The David Smith collection - Featuring in our February Fine Art auction

The David Smith collection - Featuring in our February Fine Art auction

In 2012, David Smith purchased School House in a remote Suffolk village and proceeded to convert the run-down Victorian red brick building into an airy modern living space.

 

05/01/2024

David had been a passionate collector for decades and the converted School House became a canvas to showcase his eclectic collection of English, Welsh and Irish vernacular furniture, Modern British paintings, artefacts and curios. Many further additions have been made since, always with a discerning eye for scarcity and aesthetic. Collecting from auctions, leading dealers and with some winning discoveries rescued from local car boot sales, considered purchases, made with a clear focus on context within the existing collection and how they may ‘fit’ within School House. In April 2022 David wrote: “My home, School House, is a former 19th century school and teacher's residence, one of the products of the 1870 Elementary Education Act, which introduced the first national system of primary education for children in Britain. It was built in 1875 as a state of the art modern school in the popular gothic revival style, - just one of some 3 to 4 thousand new schools that were built between 1870 and 1880. It opened in 1876 and operated from then until it closed in 1964. It was at the centre of village life and attended by generations of local children for nearly 100 years. Since then it has been in private hands but, happily, has escaped intrusive modernisation. This makes it something of a rare survivor. I bought the school in a semi-derelict condition in 2012. The former Infant's classroom had been turned into a garage and the 40 foot long Main classroom was in a very poor state of repair, with rotten floors and joists, a leaning gable-end wall, and bare brickwork where a tongue and groove dado had been removed. Window frames were rotten and partly boarded over, the ceilings were in urgent need of attention, there was no insulation, and the only heating was provided by a multi-fuel stove, (in the Main classroom), and an open fire, (in the Teacher's Parlour). The rest of the building was a patchwork of repairs and redecoration over a period of many years and was also in need of a lot of work. On the other hand, (and the reason that I was attracted to the property), the school still retained much of the original features: 16 foot high vaulted ceilings, supported by chamfered wooden beams set on stone corbels; 9 foot high arched windows; iron ventilation panels in the ceilings; and most of the original windows and doors, complete with surrounds and door furniture. There were some original tiled floors, (others were uncovered during the restoration), stone window sills, and a lot of external gothic decoration, (iron finials, decorative brickwork, chimneys and the school bell). Significantly, the room plan and the general footprint of the building were unchanged from those set out in the original architect's plans, (circa 1874). I bought the school as a restoration project, but also as a home and a showcase for the display of various collections, of furniture, paintings and other collectibles. I have been collecting ‘country' furniture for more than thirty-five years and have quite a lot, ranging from 17th, (and some 16th), century oak, to 18th and 19th century fruitwood, mahogany and pine, including quite a lot of early/original paint. Other collections include 20th century paintings, oriental rugs, 20th century glass, and old, (mostly early 20th century), toys. Other themes have developed to meet the needs of the restoration, particularly the use of industrial and 'retro' 20th century lighting, and Bloomsbury/Omega Workshop fabric - designs by artists such as Vanessa Bell and Duncan Grant, (reproduced under licence by Charleston Enterprises), for upholstery and curtains.” The David Smith Collection was assembled with the same keen eye for detail and the same enthusiasm for history which is imbued in the sympathetic restoration of his historic property. In this fascinating collection original features are to the fore - the schemes of early paintwork on a Welsh stick back chair, the evident care of an unknown craftsman of a scratch-built barge. We are proud to offer The David Smith Collection, a wonderful curated selection of art and artefacts, with history and relevance which will chime with all connoisseur collectors.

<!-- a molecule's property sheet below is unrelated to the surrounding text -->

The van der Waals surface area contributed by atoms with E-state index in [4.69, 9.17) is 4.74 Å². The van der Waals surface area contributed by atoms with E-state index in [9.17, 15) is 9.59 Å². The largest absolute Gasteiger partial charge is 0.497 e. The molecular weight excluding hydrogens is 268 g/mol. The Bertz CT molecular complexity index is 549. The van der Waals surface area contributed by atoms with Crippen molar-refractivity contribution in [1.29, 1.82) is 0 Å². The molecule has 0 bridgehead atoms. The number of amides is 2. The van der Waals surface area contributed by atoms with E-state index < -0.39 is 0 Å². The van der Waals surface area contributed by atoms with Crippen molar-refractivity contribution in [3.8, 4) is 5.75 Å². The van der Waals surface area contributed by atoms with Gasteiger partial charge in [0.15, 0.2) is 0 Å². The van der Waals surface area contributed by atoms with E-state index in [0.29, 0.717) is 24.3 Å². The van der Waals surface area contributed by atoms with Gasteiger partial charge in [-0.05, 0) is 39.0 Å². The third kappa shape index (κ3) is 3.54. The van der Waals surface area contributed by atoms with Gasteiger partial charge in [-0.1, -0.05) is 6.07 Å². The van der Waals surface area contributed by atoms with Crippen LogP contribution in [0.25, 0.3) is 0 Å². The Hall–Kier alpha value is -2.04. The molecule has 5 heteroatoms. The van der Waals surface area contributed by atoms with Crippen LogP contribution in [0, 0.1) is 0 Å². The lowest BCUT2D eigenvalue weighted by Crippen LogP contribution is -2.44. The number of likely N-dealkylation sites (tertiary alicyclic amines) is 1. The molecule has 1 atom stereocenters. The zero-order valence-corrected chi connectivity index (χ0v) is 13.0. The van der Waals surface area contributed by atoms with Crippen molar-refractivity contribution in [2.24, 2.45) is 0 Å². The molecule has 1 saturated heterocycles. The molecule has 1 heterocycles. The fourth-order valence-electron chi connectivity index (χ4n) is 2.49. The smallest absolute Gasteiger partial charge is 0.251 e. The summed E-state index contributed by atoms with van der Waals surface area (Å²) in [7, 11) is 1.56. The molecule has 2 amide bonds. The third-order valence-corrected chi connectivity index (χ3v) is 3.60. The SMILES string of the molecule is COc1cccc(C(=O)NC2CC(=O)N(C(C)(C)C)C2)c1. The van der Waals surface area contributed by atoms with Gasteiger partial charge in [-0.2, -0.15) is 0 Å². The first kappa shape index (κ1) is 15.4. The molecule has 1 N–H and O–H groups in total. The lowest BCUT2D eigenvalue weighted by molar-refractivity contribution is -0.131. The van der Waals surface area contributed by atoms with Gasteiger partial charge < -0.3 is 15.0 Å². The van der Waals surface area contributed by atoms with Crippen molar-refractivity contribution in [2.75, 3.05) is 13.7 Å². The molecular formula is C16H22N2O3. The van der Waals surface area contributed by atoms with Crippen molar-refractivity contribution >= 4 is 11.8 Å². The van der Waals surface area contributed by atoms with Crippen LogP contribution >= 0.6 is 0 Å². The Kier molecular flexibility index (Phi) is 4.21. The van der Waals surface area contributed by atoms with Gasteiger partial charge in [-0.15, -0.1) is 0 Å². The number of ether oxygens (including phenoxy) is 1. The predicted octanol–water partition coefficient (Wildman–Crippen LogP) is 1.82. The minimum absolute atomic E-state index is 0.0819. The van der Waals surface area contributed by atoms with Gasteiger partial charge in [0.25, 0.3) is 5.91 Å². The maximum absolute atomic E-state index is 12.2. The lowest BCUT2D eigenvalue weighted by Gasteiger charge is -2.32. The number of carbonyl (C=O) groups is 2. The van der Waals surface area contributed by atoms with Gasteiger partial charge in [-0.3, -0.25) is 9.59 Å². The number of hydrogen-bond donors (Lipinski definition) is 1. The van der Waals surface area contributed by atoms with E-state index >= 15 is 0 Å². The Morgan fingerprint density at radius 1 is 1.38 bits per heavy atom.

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In 2012, David Smith purchased School House in a remote Suffolk village and proceeded to convert the run-down Victorian red brick building into an airy modern living space.

 

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